Feedback Edge Sets in Temporal Graphs
The classical, lineartime solvable Feedback Edge Set problem is concern...
read it

The Complexity of Finding Temporal Separators under Waiting Time Constraints
In this work, we investigate the computational complexity of Restless Te...
read it

Multistage Vertex Cover
Covering all edges of a graph by a minimum number of vertices, this is t...
read it

Comparing Temporal Graphs Using Dynamic Time Warping
The connections within many realworld networks change over time. Thus, ...
read it

Temporal Graph Classes: A View Through Temporal Separators
We investigate the computational complexity of separating two distinct v...
read it

Multistage Problems on a Global Budget
Timeevolving or temporal graphs gain more and more popularity when stud...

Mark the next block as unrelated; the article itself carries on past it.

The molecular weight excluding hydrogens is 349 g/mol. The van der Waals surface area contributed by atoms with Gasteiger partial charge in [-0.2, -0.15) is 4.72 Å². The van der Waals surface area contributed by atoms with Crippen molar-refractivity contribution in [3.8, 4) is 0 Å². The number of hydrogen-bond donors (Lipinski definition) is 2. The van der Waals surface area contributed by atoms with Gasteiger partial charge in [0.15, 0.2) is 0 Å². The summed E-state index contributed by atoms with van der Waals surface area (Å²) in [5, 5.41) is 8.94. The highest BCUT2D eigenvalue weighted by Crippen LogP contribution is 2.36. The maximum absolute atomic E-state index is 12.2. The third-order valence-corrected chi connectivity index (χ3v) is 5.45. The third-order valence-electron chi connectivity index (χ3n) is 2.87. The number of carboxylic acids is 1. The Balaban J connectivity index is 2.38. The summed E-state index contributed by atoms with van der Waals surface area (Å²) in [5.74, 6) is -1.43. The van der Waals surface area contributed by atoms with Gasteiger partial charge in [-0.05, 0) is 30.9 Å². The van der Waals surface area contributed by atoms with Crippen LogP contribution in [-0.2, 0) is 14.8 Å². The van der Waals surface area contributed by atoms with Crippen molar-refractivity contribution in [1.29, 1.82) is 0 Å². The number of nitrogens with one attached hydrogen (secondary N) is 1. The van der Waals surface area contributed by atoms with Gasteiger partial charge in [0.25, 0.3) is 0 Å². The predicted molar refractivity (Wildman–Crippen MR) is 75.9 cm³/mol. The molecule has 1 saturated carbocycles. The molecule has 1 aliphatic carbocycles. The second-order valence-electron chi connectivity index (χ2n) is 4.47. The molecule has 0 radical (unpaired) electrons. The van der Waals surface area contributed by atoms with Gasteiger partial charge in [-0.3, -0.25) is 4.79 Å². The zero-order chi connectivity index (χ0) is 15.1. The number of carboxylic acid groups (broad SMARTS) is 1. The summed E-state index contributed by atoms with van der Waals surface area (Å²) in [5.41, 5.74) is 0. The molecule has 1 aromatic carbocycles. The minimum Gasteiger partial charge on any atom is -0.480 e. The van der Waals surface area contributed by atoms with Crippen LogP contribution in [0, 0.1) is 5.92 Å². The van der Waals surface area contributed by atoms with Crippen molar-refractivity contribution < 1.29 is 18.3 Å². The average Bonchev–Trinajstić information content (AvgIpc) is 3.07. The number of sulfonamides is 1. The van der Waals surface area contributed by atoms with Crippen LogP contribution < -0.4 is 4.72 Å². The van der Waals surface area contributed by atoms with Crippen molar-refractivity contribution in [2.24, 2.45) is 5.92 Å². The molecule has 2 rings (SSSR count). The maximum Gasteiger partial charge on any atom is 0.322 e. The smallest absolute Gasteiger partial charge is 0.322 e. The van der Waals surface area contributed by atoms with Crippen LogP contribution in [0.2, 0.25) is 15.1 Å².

read it

Multistage Graph Problems on a Global Budget
Timeevolving or temporal graphs gain more and more popularity when stud...
read it
On Finding Separators in Temporal Split and Permutation Graphs
Removing all connections between two vertices s and z in a graph by removing a minimum number of vertices is a fundamental problem in algorithmic graph theory. This (s,z)separation problem is wellknown to be polynomial solvable and serves as an important primitive in many applications related to network connectivity. We study the NPhard temporal (s,z)separation problem on temporal graphs, which are graphs with fixed vertex sets but edge sets that change over discrete time steps. We tackle this problem by restricting the layers (i.e., graphs characterized by edges that are present at a certain point in time) to specific graph classes. We restrict the layers of the temporal graphs to be either all split graphs or all permutation graphs (both being perfect graph classes) and provide both intractability and tractability results. In particular, we show that in general the problem remains NPhard both on temporal split and temporal permutation graphs, but we also spot promising islands of fixedparameter tractability particularly based on parameterizations that measure the amount of "change over time".
READ FULL TEXT
Comments
There are no comments yet.